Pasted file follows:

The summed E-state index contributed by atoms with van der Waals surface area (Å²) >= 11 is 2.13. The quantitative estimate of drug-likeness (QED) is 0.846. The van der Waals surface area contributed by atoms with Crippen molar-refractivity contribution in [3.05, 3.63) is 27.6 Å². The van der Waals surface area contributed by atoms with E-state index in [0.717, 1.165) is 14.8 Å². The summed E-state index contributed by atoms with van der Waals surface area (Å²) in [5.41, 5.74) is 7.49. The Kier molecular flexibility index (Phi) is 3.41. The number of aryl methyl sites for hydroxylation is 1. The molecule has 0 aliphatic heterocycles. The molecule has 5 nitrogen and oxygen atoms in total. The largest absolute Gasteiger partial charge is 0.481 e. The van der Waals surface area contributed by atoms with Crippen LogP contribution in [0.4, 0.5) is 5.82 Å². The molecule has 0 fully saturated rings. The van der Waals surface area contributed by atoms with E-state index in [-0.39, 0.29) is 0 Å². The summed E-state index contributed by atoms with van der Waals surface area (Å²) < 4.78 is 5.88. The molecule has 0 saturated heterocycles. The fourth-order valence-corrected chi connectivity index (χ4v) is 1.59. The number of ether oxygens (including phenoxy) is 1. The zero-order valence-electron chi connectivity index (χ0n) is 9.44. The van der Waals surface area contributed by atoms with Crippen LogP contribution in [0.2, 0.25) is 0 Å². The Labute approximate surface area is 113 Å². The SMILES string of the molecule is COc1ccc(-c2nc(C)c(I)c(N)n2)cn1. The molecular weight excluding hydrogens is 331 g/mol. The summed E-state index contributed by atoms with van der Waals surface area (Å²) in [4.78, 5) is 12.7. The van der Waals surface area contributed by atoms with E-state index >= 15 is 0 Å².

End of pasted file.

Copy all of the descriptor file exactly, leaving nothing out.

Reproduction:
The summed E-state index contributed by atoms with van der Waals surface area (Å²) >= 11 is 2.13. The quantitative estimate of drug-likeness (QED) is 0.846. The van der Waals surface area contributed by atoms with Crippen molar-refractivity contribution in [3.05, 3.63) is 27.6 Å². The van der Waals surface area contributed by atoms with E-state index in [0.717, 1.165) is 14.8 Å². The summed E-state index contributed by atoms with van der Waals surface area (Å²) in [5.41, 5.74) is 7.49. The Kier molecular flexibility index (Phi) is 3.41. The number of aryl methyl sites for hydroxylation is 1. The molecule has 0 aliphatic heterocycles. The molecule has 5 nitrogen and oxygen atoms in total. The largest absolute Gasteiger partial charge is 0.481 e. The van der Waals surface area contributed by atoms with Crippen LogP contribution in [0.4, 0.5) is 5.82 Å². The molecule has 0 fully saturated rings. The van der Waals surface area contributed by atoms with E-state index in [-0.39, 0.29) is 0 Å². The summed E-state index contributed by atoms with van der Waals surface area (Å²) < 4.78 is 5.88. The molecule has 0 saturated heterocycles. The fourth-order valence-corrected chi connectivity index (χ4v) is 1.59. The number of ether oxygens (including phenoxy) is 1. The zero-order valence-electron chi connectivity index (χ0n) is 9.44. The van der Waals surface area contributed by atoms with Crippen LogP contribution in [0.2, 0.25) is 0 Å². The Labute approximate surface area is 113 Å². The SMILES string of the molecule is COc1ccc(-c2nc(C)c(I)c(N)n2)cn1. The molecular weight excluding hydrogens is 331 g/mol. The summed E-state index contributed by atoms with van der Waals surface area (Å²) in [4.78, 5) is 12.7. The van der Waals surface area contributed by atoms with E-state index >= 15 is 0 Å².